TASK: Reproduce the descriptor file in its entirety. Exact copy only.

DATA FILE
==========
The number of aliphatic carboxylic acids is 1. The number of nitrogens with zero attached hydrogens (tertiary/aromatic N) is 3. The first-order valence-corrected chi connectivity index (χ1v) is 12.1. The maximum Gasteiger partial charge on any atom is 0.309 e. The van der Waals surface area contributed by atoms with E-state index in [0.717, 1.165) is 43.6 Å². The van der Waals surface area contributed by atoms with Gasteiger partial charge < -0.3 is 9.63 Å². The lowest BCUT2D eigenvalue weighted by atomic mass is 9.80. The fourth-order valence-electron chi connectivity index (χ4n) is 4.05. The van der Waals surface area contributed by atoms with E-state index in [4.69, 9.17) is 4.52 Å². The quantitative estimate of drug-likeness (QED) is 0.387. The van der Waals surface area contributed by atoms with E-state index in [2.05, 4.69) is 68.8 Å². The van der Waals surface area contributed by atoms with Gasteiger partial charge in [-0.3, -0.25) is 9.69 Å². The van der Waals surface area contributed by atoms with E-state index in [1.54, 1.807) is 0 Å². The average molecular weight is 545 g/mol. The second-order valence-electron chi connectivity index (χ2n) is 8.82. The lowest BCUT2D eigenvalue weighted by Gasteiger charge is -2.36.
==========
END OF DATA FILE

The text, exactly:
The number of aliphatic carboxylic acids is 1. The number of nitrogens with zero attached hydrogens (tertiary/aromatic N) is 3. The first-order valence-corrected chi connectivity index (χ1v) is 12.1. The maximum Gasteiger partial charge on any atom is 0.309 e. The van der Waals surface area contributed by atoms with E-state index in [0.717, 1.165) is 43.6 Å². The van der Waals surface area contributed by atoms with Gasteiger partial charge < -0.3 is 9.63 Å². The lowest BCUT2D eigenvalue weighted by atomic mass is 9.80. The fourth-order valence-electron chi connectivity index (χ4n) is 4.05. The van der Waals surface area contributed by atoms with E-state index in [4.69, 9.17) is 4.52 Å². The quantitative estimate of drug-likeness (QED) is 0.387. The van der Waals surface area contributed by atoms with E-state index in [2.05, 4.69) is 68.8 Å². The van der Waals surface area contributed by atoms with Gasteiger partial charge in [-0.3, -0.25) is 9.69 Å². The van der Waals surface area contributed by atoms with E-state index in [1.54, 1.807) is 0 Å². The average molecular weight is 545 g/mol. The second-order valence-electron chi connectivity index (χ2n) is 8.82. The lowest BCUT2D eigenvalue weighted by Gasteiger charge is -2.36.